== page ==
Judge distances more accurately

Published 27/08/2012 07:00:00

Do your approach shots constantly land short of the green or sail past they flag? Are you frustrated by putts that regularly stop beneath the cup or slide by several feet? The problem may not be poor club selection or mechanics, but rather perception.

Misjudging distances is a common problem for golfers. More often than not, it's due to a breakdown in either depth perception or target localization. Depth perception is the eyes' ability to judge distances in relation to other distances. That is being able to tell the difference between being 40 yards away from the green and 55 yards. Target localization is accurately perceiving the distance from one location to an object. For example, even though you are focused on the cup while putting, your eyes may be pointed at a spot in front of it, which your brain recognizes as the actual target.

What causes these problems? Often your eyes drift from a target because of esophoria or exophoria, a mild to moderate condition that makes everything either look closer or further way than it actually is. (You should consult an eye doctor to determine whether you suffer from this and its level of severity.) Fatigue, stress and weak eye control can also contribute to eye drifts. Other times you may rely too much on "eyeballing" distances even though your eyes are not properly conditioned.

Visual TestingBut odds are your eyes just need some specialized training. Here are two exercises that can enhance both depth perception and target localization. Practice them several times a week and soon you'll see what your game has been missing.

Exercise No. 1 (Depth Perception)
This is designed to improve your ability to estimate distance more accurately, and can be performed on or off the course, or better yet, on the driving range.

First, choose a point several yards away. Guesstimate the distance by "walking" your eyes at a constant pace over the distance. Then physically walk the distance to determine the accuracy of your estimate.

If you were off, re-examine the distance to better appreciate the actual distance. To help store the information, run your eyes back and forth over the distance several times. Try this with various lengths and shots -- from putts to approach shots. As you improve, try to determine halfway marks, too.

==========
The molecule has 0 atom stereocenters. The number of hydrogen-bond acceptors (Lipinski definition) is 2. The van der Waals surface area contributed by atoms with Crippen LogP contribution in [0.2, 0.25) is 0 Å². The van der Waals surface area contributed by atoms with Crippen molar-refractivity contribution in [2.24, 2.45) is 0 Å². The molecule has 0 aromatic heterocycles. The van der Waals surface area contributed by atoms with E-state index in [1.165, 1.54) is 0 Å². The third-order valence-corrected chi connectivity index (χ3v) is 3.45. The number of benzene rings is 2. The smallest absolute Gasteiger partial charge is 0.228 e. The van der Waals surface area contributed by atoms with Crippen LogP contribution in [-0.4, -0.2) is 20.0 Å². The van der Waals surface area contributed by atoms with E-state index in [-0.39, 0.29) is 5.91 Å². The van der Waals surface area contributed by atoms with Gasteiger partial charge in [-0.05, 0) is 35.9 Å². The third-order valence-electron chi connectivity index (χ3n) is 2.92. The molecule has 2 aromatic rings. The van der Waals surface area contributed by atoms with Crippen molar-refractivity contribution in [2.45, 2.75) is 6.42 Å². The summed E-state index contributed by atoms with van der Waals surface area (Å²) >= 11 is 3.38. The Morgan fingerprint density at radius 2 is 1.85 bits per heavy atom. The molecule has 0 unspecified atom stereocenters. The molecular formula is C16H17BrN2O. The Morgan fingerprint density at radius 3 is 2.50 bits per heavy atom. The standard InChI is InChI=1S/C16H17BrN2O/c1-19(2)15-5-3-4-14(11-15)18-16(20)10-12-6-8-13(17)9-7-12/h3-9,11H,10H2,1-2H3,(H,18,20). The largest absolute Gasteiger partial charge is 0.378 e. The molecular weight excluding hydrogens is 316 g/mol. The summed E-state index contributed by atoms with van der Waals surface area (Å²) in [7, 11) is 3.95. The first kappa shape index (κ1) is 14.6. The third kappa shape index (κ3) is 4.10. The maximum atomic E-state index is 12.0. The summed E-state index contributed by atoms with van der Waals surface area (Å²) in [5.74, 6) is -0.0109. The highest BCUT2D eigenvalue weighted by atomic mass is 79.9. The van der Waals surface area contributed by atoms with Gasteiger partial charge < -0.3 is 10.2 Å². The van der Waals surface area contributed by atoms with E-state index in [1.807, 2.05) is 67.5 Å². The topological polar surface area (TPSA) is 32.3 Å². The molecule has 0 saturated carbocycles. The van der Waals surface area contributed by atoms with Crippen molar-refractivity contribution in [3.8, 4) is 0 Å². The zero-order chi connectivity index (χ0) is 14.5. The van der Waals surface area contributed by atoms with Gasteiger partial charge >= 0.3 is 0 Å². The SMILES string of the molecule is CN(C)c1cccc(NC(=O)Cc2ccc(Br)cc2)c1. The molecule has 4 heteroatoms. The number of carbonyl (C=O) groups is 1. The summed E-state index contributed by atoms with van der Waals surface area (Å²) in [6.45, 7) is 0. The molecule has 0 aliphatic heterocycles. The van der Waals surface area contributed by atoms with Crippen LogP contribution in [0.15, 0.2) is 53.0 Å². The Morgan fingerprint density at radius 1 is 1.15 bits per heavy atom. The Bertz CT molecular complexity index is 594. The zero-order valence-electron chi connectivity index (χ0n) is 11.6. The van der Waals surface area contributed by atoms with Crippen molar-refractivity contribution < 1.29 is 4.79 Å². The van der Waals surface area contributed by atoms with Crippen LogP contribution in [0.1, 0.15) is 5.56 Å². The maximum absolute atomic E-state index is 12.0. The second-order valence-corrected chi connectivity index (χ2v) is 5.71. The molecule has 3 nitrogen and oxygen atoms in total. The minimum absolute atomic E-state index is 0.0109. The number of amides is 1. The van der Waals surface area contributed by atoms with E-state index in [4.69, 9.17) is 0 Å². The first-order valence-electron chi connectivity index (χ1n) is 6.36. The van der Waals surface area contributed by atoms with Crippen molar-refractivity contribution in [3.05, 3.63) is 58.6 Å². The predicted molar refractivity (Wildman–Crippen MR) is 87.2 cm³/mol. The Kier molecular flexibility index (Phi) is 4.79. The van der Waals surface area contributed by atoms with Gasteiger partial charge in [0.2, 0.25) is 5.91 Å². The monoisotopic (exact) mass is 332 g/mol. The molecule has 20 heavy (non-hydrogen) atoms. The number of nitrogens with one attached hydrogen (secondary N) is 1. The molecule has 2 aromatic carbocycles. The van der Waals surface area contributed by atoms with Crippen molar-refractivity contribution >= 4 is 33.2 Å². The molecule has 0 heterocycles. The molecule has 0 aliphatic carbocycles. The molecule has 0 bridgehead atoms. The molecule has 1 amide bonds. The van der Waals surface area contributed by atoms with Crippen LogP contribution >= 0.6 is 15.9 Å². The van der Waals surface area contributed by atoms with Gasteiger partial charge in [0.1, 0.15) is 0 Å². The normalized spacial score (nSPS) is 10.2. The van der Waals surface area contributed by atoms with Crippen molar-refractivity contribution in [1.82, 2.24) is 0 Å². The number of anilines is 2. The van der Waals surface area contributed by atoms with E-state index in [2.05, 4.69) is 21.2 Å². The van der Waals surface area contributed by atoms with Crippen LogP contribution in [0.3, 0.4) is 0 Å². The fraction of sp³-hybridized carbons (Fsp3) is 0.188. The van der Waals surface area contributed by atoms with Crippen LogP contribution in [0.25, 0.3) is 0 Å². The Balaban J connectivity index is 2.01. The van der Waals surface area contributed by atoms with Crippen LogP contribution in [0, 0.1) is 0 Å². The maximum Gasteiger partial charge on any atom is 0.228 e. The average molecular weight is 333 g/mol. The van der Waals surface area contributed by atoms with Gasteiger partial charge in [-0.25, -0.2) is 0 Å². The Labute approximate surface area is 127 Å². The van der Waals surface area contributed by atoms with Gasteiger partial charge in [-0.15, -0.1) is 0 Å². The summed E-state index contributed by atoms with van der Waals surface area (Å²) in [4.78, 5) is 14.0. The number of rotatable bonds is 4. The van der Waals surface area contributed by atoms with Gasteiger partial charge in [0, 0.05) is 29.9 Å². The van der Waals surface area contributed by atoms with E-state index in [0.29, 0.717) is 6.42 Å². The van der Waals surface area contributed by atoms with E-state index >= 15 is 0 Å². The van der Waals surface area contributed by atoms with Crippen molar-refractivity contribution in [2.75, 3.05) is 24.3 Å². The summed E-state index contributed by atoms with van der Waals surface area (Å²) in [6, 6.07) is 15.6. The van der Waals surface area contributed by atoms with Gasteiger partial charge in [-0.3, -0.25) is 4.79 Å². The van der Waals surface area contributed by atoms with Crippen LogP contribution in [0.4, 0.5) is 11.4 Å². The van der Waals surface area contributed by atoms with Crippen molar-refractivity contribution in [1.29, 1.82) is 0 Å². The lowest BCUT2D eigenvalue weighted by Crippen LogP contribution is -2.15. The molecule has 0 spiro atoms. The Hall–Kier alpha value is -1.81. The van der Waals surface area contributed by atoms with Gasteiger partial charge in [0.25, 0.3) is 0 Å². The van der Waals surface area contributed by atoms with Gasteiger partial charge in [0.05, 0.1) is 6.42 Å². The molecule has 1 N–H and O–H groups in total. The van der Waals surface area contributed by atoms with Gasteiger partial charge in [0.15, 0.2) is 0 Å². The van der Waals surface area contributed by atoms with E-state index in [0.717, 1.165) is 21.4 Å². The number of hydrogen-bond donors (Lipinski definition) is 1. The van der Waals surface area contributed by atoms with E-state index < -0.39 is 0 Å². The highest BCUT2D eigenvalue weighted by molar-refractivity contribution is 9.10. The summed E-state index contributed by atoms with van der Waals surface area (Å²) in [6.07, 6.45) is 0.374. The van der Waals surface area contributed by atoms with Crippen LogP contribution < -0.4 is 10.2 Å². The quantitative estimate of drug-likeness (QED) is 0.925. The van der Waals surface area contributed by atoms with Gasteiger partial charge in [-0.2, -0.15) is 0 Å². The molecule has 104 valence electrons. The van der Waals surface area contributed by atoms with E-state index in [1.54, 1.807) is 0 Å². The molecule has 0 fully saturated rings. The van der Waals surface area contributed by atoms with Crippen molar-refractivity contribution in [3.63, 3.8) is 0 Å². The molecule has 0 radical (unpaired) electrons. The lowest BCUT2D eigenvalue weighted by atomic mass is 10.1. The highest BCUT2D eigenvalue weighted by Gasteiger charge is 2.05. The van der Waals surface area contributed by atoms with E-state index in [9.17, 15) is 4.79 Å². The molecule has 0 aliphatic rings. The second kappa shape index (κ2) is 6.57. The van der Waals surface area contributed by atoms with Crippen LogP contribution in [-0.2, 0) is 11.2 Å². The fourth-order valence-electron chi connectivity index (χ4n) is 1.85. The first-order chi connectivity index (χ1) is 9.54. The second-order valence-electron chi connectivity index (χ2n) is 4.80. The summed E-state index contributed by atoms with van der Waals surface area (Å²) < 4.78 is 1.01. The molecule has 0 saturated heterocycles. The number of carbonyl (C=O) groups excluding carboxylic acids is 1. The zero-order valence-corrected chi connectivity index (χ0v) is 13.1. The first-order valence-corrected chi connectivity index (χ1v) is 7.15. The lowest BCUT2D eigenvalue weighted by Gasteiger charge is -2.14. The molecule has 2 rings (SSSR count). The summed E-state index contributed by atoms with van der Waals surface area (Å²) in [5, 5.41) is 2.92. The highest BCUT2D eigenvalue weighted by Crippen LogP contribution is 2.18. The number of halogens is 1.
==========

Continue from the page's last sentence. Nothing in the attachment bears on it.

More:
Over time you'll be able to accurately judge10 feet or 10 yards. Then it's just a matter of counting how many times it overlays to a longer target. This is important when determining distances that are too long to walk off, such as 75 yards or more.

photoExercise No. 2 (Target Localization)
This exercise focuses on eye control and aiming. Take a string 10 to 15 feet long and secure one end to a doorknob or tack it to a wall. Hold the other end to the tip of your nose so the string is tight. You should see two strings. Each string represents the visual aim of the eyes. If you do not see two strings, blink rapidly or snap the string several times. Note where the strings come together to form a "V" or "Y."

Now, with both eyes open walk your eyes down the string. The strings should always come together where you are pointing your eyes. The strings should initially form a "V," but as you move your eyes farther away from your nose, the strings will form a "X" then a "V" again. The farther away you go from your nose, the eyes may find it tricky to do this smoothly and may jump from one area to another. But this can be eliminated with practice.

Initially, your eyes may find it difficult for the strings to cross at the end. This is because your eyes are pointing at a different area than where you are looking. You may believe your eyes are aimed at the end of the string, but where the strings come together is where the eyes and the brain perceive the end to be. If you do not see the strings cross near the doorknob or tack, attempt to relax your focus by opening your peripheral vision. Without moving your eyes, try to see as much to the side as possible.

You can also improve your localization skill by looking beyond the string, such as past the door or wall, or gaze as if you're looking at something miles away. Eventually, your eyes will learn to accurately point to the object.



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